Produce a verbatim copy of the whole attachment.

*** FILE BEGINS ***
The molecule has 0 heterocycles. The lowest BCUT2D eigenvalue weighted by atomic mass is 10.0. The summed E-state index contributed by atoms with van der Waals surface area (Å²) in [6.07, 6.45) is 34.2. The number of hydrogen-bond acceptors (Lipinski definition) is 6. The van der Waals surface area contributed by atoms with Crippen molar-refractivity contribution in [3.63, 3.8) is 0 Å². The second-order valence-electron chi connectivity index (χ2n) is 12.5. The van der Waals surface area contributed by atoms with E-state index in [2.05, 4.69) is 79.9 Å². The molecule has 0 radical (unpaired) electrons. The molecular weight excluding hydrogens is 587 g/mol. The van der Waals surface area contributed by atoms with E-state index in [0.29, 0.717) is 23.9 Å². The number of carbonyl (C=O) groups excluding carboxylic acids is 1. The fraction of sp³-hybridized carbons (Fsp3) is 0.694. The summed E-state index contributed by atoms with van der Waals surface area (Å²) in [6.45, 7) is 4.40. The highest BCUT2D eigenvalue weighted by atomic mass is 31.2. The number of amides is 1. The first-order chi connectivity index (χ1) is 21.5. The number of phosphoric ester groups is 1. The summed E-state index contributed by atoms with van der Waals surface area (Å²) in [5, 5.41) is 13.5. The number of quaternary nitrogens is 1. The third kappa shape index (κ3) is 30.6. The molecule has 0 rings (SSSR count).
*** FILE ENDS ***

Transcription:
The molecule has 0 heterocycles. The lowest BCUT2D eigenvalue weighted by atomic mass is 10.0. The summed E-state index contributed by atoms with van der Waals surface area (Å²) in [6.07, 6.45) is 34.2. The number of hydrogen-bond acceptors (Lipinski definition) is 6. The van der Waals surface area contributed by atoms with Crippen molar-refractivity contribution in [3.63, 3.8) is 0 Å². The second-order valence-electron chi connectivity index (χ2n) is 12.5. The van der Waals surface area contributed by atoms with E-state index in [2.05, 4.69) is 79.9 Å². The molecule has 0 radical (unpaired) electrons. The molecular weight excluding hydrogens is 587 g/mol. The van der Waals surface area contributed by atoms with E-state index in [0.29, 0.717) is 23.9 Å². The number of carbonyl (C=O) groups excluding carboxylic acids is 1. The fraction of sp³-hybridized carbons (Fsp3) is 0.694. The summed E-state index contributed by atoms with van der Waals surface area (Å²) in [6.45, 7) is 4.40. The highest BCUT2D eigenvalue weighted by atomic mass is 31.2. The number of amides is 1. The first-order chi connectivity index (χ1) is 21.5. The number of phosphoric ester groups is 1. The summed E-state index contributed by atoms with van der Waals surface area (Å²) in [5, 5.41) is 13.5. The number of quaternary nitrogens is 1. The third kappa shape index (κ3) is 30.6. The molecule has 0 rings (SSSR count).